In this century, the one war the US won – at least in its initial stage – was Afghanistan. There, following the 9/11 attack on the US homeland, President George Bush defended America’s vital national interests. Nor was this a regular DoD operation by the US army. US forces consisted of CIA operators, Special Forces, and an anti-Taliban Afghan resistance, the Northern Alliance. The 1st Marine Expeditionary Brigade was also involved, commanded by the current Defense Secretary, then Major General James Mattis, USMC. In addition, the US was given logistical help by Russian President Vladimir Putin, then Bush’s strategic partner. Within three months, the US had defeated its foe, liberated Kabul, and changed the regime.
2003 War of Choice in Iraq
But afterwards, as Paula Broadwell observed, the initial brilliant success in Afghanistan “was squandered when the US marched headlong into Iraq in early 2003.” Instead of finishing the war of necessity in Afghanistan, Washington entered into a war of choice with Iraqi dictator Saddam Hussein – who had had nothing to do with 9/11.
Why? In the words of historian Jean Edward Smith, the president tried to sell the war on the basis of “the flimsy notion that he was removing a potential threat to the United States” because Saddam might have WMD. That threat proved to be nonexistent. In addition, as a born-again Christian, Bush believed he was divinely guided to bring democracy to the Iraqi people.
On August 4, 2002, the 38th anniversary of the Gulf of Tonkin Resolution, Senator Chuck Hagel, a distinguished Vietnam veteran, told Congress, “We didn’t ask any questions before we got into Vietnam … this is why it’s important to do so now.” Two senior members of Bush’s team did so: Secretary of the Treasury Paul O’Neill, who questioned the costs of war in Iraq; and Secretary of State General (ret.) Colin Powell, who prophesied ethnic divisions and insurgency. Both were subsequently marginalized by the Bush administration.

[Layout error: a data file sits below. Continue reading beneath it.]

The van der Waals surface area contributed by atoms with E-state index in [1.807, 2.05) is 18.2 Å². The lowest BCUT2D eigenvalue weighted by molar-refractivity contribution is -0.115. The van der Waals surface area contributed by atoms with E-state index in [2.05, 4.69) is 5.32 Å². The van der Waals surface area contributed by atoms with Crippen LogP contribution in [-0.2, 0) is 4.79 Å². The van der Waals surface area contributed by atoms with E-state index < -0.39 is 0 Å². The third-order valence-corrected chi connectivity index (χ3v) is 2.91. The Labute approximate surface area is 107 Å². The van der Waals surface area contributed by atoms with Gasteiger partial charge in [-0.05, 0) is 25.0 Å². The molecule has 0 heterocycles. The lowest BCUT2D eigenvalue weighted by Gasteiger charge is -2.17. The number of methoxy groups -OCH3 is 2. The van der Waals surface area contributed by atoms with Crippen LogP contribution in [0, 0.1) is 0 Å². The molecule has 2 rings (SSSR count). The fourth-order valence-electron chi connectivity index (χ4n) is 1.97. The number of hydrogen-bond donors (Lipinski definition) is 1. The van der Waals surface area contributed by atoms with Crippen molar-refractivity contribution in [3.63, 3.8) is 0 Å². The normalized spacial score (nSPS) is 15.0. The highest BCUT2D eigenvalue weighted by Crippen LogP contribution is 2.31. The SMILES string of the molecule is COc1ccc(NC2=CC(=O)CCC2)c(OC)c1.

Like McNamara, Defense Secretary Donald Rumsfeld and his two principal assistants, Paul Wolfowitz and Douglas Feith, lacked the combat experience necessary to make sound military decisions. In the end, the one who did have it – Powell – was proven right. He and Bob Richer, then head of the CIA’s Middle East Division, also blamed Bush’s NSA, Condoleezza Rice, for the subsequent attempt at instant democratic nation-building. As Richer explained, “Rice’s vision that Iraq had to look like us overnight was catastrophic.” The president, he observed, “was a realist, but he listened to her and was swayed.”
US forces were sufficient to topple Saddam following a major invasion. But instead of liberating the Iraqis, the Americans became hated occupiers. This gave rise to a Sunni insurgency, during which the US fired the Iraqi military without setting up a stipend program for the soldiers and their families (thus compelling them to subsist on nothing for five long weeks). The US then fired all Baath Party members down to Level 4 without any agreed reconciliation process. This gave tens of thousands of influential Iraqis – often Western-educated – an incentive to oppose the new Iraq rather than support it.